6 Things We Want To See On The Korn/Limp Bizkit Tour

Korn's Jonathan Davis leaning back form his mic stand and singing with his eyes closed.
Korn's Jonathan Davis (Image credit: Getty)

It’s been nearly 20 years since Korn and Limp Bizkit toured the UK together. Back in 1997, Korn were on their way to superstardom thanks to the stellar success of their first two albums, Korn and Life Is Peachy. By contrast, Limp Bizkit were virtual unknowns, still waiting for their debut album Three Dollar Bill Y’All to drop. The next thing you know, both bands were duking it out for the title of Big Daddies Of Nu Metal and steeling themselves for a whole lot of craziness.

Two decades on, they have joined forces for a six-date co-headlining tour in December – their first UK dates since 1997. Not only is this shaping up to be a proper blockbuster tour but it also rubber-stamps the nu metal revival. With that in mind, here’s what we want – no, demand – to see for this 10-headed juggernaut.

1) A killer collaboration

The last time Korn were onstage at Wembley Arena was early last year, and during their support slot with Slipknot, they got Corey Taylor and a few other masked ‘Knot men up for a raucous run through The Beastie Boys’ Sabotage. And we’d like another one please.

It’s not beyond the realms of possibility. Fred Durst appeared on the admittedly cringeworthy All In The Family from Korn’s Follow The Leader album, and Korn’s Jonathan Davis returned the favour by appearing on Nobody Like You from Limp Bizkit’s Significant Other. And on that original ’97 tour, Korn were joined by Durst and DJ Lethal for and encore of Ice Cube’s Wicked.

2) Limp Bizkit to pull their fingers out and play some new music

It goes without saying that Korn will be unveiling songs from their new album The Serenity Of Suffering on the tour. But what about Bizkit? It’s been five years since Gold Cobra and since then, aside from the singles Ready To Go and Endless Slaughter, nada. Their (alleged) seventh album, Stampede Of The Disco Elephants, has turned into the Chinese Democracy of nu metal.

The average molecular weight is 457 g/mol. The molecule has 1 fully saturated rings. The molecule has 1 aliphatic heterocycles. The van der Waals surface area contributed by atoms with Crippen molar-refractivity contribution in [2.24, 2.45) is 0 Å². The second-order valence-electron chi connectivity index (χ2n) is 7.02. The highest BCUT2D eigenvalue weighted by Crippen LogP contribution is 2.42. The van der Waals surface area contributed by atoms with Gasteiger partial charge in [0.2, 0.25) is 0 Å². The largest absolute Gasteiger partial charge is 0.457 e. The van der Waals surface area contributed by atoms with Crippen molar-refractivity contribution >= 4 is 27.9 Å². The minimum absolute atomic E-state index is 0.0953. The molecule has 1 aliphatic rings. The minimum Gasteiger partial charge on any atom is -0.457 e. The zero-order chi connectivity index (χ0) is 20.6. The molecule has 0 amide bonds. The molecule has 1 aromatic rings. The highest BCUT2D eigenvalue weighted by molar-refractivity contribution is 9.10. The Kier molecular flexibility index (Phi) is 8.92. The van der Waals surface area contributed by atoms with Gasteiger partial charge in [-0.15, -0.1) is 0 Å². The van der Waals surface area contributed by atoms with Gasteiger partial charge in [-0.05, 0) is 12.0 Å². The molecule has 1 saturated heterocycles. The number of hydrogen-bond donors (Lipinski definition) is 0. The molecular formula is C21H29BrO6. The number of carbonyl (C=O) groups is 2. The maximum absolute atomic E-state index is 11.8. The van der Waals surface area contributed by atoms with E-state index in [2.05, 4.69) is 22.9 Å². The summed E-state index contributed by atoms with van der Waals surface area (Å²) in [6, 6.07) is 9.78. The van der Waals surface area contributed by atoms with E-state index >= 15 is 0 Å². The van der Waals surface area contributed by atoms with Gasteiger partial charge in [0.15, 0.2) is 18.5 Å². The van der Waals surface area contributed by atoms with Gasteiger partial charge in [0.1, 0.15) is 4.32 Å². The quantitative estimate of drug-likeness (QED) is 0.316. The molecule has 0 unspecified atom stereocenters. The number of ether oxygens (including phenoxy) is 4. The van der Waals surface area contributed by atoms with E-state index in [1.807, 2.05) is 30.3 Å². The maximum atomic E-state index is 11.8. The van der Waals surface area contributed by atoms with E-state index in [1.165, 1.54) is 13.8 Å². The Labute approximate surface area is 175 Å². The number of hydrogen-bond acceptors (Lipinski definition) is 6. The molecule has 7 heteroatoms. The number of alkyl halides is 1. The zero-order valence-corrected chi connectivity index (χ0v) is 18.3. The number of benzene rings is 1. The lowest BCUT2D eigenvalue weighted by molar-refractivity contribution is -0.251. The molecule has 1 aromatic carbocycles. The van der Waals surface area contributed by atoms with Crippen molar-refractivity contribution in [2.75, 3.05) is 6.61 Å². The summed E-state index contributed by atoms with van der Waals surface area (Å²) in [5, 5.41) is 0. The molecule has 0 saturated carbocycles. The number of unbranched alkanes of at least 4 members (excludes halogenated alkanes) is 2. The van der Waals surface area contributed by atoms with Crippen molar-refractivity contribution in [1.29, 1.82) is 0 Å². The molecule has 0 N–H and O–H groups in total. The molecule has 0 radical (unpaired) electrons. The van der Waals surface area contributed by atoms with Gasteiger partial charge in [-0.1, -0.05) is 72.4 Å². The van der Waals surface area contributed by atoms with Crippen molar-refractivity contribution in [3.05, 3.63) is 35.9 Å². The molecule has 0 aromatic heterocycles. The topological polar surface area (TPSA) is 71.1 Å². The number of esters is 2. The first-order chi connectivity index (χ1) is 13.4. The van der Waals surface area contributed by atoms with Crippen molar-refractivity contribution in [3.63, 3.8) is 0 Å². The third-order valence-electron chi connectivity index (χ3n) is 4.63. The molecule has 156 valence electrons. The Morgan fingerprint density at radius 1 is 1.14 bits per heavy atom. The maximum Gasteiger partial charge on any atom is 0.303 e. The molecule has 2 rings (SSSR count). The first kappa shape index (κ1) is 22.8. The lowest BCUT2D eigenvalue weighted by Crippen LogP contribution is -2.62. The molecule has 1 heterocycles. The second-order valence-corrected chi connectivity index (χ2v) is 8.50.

As exciting as it was when they made their triumphant comeback at Download in 2009, they need show that there’s more to them than being a nostalgia act. Let’s hope a listen to Korn’s most recent albums galvanises them into action.

3) A game-changing stage set

Remember the Korn Kage, an iron railing backdrop filled with rabid fans? Or Limp Bizkit’s gigantic onstage toilet, from which they emerged every night on the 1998 Ozzfest? It would be great if both bands decided to recreate the visual excess of nu metal’s boom years and pulled out all the stops on the stage set front. The fucked-up fairground on the front of Korn’s album, say. Hell, we’ll settle for a giant toilet as a cheeky nod to the past. But this is a big occasion, and we want it to feel like one.

Fred Durst: nobody lavs me.

Fred Durst: nobody lavs me. (Image credit: Getty)

4) A classic album from start to finish

Everybody is doing it, from Behemoth to Slipknot. Even Korn played their debut album in full across Europe last year. This time it’s the anniversary of Life Is Peachy, a record that doesn’t get the love it deserves. Why not do the whole thing? Or – forgetting the whole nostalgia thing for a second – who wouldn’t pay good money to hear Limp Bizkit dust down rarely-aired tracks like Full Nelson or Getcha Groove On as they blast through the Chocolate Starfish… album?

It doesn’t even have to be that obvious. How about Korn’s vastly underrated Untouchables or The Path Of Totality in full (a dubstep party to Bleeding Out and Let’s Go breaking out at Wembley wouldn’t go amiss). But please, Limp Bizkit, don’t go anywhere near Results May Vary. That’s all we ask.

5) Wes Borland being the full Wes Borland

With Brian ‘Head’ Welch back in the fold Korn look like the band that we first fell in love with again. But there’s always been tension within the Bizkit ranks between Durst and guitarist Wes Borland. At last year’s Hellfest festival in France and there was a clear disconnect onstage. Borland has gone off and worked on his Queen Kwong project as his main band trundle along. Let’s hope that break has re-invigorated him, given that his mad professor guitar work and deliberately bonkers stage persona is a massive part of what makes the band. We want the full Borland/Durst axis up on that stage. No phoning it in, please.

6) A full Family Values-style bill

If anything truly defined nu metal in the 1990s, it was Korn’s Family Values tour. A multi-headed beast that was the scene’s Woodstock, Ozzfest and Lollapalooza rolled into one, the inaugural jaunt featured both Korn and Limp Bizkit. And it never came to the UK.

So this is the time to make up for that. There’s room aplenty on the bill, and plenty of Korn and Limp Bizkit’s contemporaries are still doing the rounds: (hed)pe, Americian Head Charge, POD, a reformed Mudvanye. Or why not go the whole nine yards and get the gang from the original bill back together: Ice Cube, Incubus, Rammstein and Orgy. Actually, perhaps Orgy can sit this one out…

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Stephen Hill

Since blagging his way onto the Hammer team a decade ago, Stephen has written countless features and reviews for the magazine, usually specialising in punk, hardcore and 90s metal, and still holds out the faint hope of one day getting his beloved U2 into the pages of the mag. He also regularly spouts his opinions on the Metal Hammer Podcast.